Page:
Breathing

Publication Title: 
Evidence-Based Complementary and Alternative Medicine: eCAM

Family and friends who provide unpaid care to an individual with a disease or disability (known as informal caregivers) experience numerous threats to their physical health as a result of providing care. In spite of evidence that participation in physical and leisure activities can be health promoting, informal caregivers have reported diminished or completely absent leisure participation. Hatha yoga has documented therapeutic benefits, including reduced anxiety, as well as improved muscle strength and endurance and flexibility.

Author(s): 
Van Puymbroeck, Marieke
Payne, Laura L.
Hsieh, Pei-Chun
Publication Title: 
The National Medical Journal of India

BACKGROUND: Complementary and alternative medicine (CAM) enjoys widespread popularity in chronic illnesses such as rheumatic diseases. Rheumatoid arthritis (RA) is the commonest inflammatory joint disease seen in clinical practice. No systematic study on the use of CAM by patients with RA is available from northern India. METHODS: We evaluated the prevalence and usage characteristics of CAM in Indian patients with RA using a questionnaire at a tertiary care centre in northern India. RESULTS: Of the 102 patients with RA included in the study, 39% reported current CAM use.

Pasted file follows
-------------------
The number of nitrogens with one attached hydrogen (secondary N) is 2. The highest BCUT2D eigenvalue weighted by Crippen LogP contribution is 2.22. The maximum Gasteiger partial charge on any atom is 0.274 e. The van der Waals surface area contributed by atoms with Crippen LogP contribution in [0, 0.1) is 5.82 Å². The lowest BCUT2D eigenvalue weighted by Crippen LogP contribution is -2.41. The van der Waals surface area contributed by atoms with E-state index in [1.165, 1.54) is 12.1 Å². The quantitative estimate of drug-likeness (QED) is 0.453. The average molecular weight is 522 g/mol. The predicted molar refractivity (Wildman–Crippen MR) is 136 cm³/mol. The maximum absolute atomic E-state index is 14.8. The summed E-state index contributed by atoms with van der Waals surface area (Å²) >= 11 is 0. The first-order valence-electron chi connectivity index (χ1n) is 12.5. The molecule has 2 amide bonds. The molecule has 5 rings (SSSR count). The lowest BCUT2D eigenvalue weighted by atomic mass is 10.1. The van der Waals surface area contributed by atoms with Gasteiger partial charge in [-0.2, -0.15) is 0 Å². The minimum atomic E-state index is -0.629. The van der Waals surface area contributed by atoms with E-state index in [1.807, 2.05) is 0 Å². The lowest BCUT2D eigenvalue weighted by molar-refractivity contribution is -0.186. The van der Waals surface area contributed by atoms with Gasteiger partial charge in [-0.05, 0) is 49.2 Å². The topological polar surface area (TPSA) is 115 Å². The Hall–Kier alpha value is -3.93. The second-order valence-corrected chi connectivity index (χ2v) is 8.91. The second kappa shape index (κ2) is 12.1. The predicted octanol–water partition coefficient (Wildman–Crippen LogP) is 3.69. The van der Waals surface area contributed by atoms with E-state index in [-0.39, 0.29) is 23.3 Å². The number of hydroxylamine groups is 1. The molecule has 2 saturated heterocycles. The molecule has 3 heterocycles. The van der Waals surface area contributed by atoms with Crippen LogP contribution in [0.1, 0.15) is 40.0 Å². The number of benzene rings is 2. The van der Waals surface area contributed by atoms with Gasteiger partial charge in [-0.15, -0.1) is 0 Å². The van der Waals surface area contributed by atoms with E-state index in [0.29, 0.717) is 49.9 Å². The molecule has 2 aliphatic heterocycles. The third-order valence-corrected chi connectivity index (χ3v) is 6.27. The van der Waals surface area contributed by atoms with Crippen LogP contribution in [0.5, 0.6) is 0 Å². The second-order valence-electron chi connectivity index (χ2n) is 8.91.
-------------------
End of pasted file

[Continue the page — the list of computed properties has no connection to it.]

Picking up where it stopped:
Author(s): 
Zaman, Tarique
Agarwal, Shikhar
Handa, Rohini
Publication Title: 
Clinical Journal of Oncology Nursing

Although yoga has been practiced in Eastern culture for thousands of years as part of life philosophy, classes in the United States only recently have been offered to people with cancer. The word yoga is derived from the Sanskrit root yuj, meaning to bind, join, and yoke. This reflection of the union of the body, mind, and spirit is what differentiates yoga from general exercise programs. Yoga classes in the United States generally consist of asanas (postures), which are designed to exercise every muscle, nerve, and gland in the body.